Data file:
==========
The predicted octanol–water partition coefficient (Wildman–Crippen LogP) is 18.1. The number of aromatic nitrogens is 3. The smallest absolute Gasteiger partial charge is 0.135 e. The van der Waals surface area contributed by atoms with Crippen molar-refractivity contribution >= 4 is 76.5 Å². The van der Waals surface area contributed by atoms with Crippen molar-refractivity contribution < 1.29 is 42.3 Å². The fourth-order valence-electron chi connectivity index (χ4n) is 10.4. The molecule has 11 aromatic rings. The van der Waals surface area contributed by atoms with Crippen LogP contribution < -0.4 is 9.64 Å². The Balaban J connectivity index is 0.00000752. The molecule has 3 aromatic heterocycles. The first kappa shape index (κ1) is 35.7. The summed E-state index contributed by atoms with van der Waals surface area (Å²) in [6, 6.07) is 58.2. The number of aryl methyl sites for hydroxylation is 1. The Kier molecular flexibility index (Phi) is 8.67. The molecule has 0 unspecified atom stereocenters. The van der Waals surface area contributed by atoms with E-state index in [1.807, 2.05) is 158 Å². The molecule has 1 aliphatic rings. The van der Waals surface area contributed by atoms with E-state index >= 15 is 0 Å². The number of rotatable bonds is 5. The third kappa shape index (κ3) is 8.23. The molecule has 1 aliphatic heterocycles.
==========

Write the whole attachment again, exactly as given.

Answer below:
The predicted octanol–water partition coefficient (Wildman–Crippen LogP) is 18.1. The number of aromatic nitrogens is 3. The smallest absolute Gasteiger partial charge is 0.135 e. The van der Waals surface area contributed by atoms with Crippen molar-refractivity contribution >= 4 is 76.5 Å². The van der Waals surface area contributed by atoms with Crippen molar-refractivity contribution < 1.29 is 42.3 Å². The fourth-order valence-electron chi connectivity index (χ4n) is 10.4. The molecule has 11 aromatic rings. The van der Waals surface area contributed by atoms with Crippen LogP contribution < -0.4 is 9.64 Å². The Balaban J connectivity index is 0.00000752. The molecule has 3 aromatic heterocycles. The first kappa shape index (κ1) is 35.7. The summed E-state index contributed by atoms with van der Waals surface area (Å²) in [6, 6.07) is 58.2. The number of aryl methyl sites for hydroxylation is 1. The Kier molecular flexibility index (Phi) is 8.67. The molecule has 0 unspecified atom stereocenters. The van der Waals surface area contributed by atoms with E-state index in [1.807, 2.05) is 158 Å². The molecule has 1 aliphatic rings. The van der Waals surface area contributed by atoms with E-state index >= 15 is 0 Å². The number of rotatable bonds is 5. The third kappa shape index (κ3) is 8.23. The molecule has 1 aliphatic heterocycles.